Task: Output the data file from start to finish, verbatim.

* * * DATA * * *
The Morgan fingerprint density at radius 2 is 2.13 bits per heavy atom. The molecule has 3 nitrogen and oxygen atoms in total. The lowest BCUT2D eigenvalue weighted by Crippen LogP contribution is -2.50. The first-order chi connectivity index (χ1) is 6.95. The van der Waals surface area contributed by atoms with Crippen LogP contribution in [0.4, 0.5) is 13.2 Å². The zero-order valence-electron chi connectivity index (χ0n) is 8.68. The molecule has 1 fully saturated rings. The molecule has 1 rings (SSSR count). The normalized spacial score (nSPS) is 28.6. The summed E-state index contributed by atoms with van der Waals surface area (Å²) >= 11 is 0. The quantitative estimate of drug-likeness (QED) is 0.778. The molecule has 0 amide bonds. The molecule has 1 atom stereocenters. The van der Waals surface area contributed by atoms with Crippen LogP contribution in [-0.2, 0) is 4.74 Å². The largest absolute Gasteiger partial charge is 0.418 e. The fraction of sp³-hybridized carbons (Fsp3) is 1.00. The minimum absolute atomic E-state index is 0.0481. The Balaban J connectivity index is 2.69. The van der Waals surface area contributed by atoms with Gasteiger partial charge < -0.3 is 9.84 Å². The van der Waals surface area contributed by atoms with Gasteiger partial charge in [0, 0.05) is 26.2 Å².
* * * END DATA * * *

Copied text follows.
The Morgan fingerprint density at radius 2 is 2.13 bits per heavy atom. The molecule has 3 nitrogen and oxygen atoms in total. The lowest BCUT2D eigenvalue weighted by Crippen LogP contribution is -2.50. The first-order chi connectivity index (χ1) is 6.95. The van der Waals surface area contributed by atoms with Crippen LogP contribution in [0.4, 0.5) is 13.2 Å². The zero-order valence-electron chi connectivity index (χ0n) is 8.68. The molecule has 1 fully saturated rings. The molecule has 1 rings (SSSR count). The normalized spacial score (nSPS) is 28.6. The summed E-state index contributed by atoms with van der Waals surface area (Å²) >= 11 is 0. The quantitative estimate of drug-likeness (QED) is 0.778. The molecule has 0 amide bonds. The molecule has 1 atom stereocenters. The van der Waals surface area contributed by atoms with Crippen LogP contribution in [-0.2, 0) is 4.74 Å². The largest absolute Gasteiger partial charge is 0.418 e. The fraction of sp³-hybridized carbons (Fsp3) is 1.00. The minimum absolute atomic E-state index is 0.0481. The Balaban J connectivity index is 2.69. The van der Waals surface area contributed by atoms with Gasteiger partial charge < -0.3 is 9.84 Å². The van der Waals surface area contributed by atoms with Gasteiger partial charge in [0, 0.05) is 26.2 Å².